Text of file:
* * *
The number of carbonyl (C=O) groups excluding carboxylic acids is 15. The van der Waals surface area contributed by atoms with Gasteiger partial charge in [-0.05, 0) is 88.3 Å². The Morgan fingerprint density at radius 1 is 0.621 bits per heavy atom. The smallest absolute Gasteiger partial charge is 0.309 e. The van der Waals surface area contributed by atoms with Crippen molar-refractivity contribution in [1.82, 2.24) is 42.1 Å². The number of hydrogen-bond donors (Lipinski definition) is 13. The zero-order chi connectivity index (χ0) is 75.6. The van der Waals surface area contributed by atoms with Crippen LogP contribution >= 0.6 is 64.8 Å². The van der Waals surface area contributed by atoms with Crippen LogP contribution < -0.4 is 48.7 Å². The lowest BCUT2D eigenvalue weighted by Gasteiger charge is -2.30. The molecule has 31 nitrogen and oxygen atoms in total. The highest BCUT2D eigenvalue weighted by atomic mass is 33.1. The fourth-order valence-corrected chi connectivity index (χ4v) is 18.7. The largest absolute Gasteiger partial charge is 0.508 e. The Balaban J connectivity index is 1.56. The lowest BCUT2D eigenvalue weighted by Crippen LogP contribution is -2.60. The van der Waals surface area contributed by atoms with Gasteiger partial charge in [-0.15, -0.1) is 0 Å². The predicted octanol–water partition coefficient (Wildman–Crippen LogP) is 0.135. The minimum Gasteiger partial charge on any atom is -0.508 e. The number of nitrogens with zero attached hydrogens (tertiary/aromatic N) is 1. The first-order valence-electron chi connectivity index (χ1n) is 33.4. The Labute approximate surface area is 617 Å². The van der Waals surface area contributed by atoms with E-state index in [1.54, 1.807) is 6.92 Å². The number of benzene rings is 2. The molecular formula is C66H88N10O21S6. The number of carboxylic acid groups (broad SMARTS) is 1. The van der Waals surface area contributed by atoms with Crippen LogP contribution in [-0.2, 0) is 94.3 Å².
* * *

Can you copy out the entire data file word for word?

The number of carbonyl (C=O) groups excluding carboxylic acids is 15. The van der Waals surface area contributed by atoms with Gasteiger partial charge in [-0.05, 0) is 88.3 Å². The Morgan fingerprint density at radius 1 is 0.621 bits per heavy atom. The smallest absolute Gasteiger partial charge is 0.309 e. The van der Waals surface area contributed by atoms with Crippen molar-refractivity contribution in [1.82, 2.24) is 42.1 Å². The number of hydrogen-bond donors (Lipinski definition) is 13. The zero-order chi connectivity index (χ0) is 75.6. The van der Waals surface area contributed by atoms with Crippen LogP contribution >= 0.6 is 64.8 Å². The van der Waals surface area contributed by atoms with Crippen LogP contribution < -0.4 is 48.7 Å². The lowest BCUT2D eigenvalue weighted by Gasteiger charge is -2.30. The molecule has 31 nitrogen and oxygen atoms in total. The highest BCUT2D eigenvalue weighted by atomic mass is 33.1. The fourth-order valence-corrected chi connectivity index (χ4v) is 18.7. The largest absolute Gasteiger partial charge is 0.508 e. The Balaban J connectivity index is 1.56. The lowest BCUT2D eigenvalue weighted by Crippen LogP contribution is -2.60. The van der Waals surface area contributed by atoms with Gasteiger partial charge in [-0.15, -0.1) is 0 Å². The predicted octanol–water partition coefficient (Wildman–Crippen LogP) is 0.135. The minimum Gasteiger partial charge on any atom is -0.508 e. The number of nitrogens with zero attached hydrogens (tertiary/aromatic N) is 1. The first-order valence-electron chi connectivity index (χ1n) is 33.4. The Labute approximate surface area is 617 Å². The van der Waals surface area contributed by atoms with E-state index in [1.54, 1.807) is 6.92 Å². The number of benzene rings is 2. The molecular formula is C66H88N10O21S6. The number of carboxylic acid groups (broad SMARTS) is 1. The van der Waals surface area contributed by atoms with Crippen LogP contribution in [-0.2, 0) is 94.3 Å².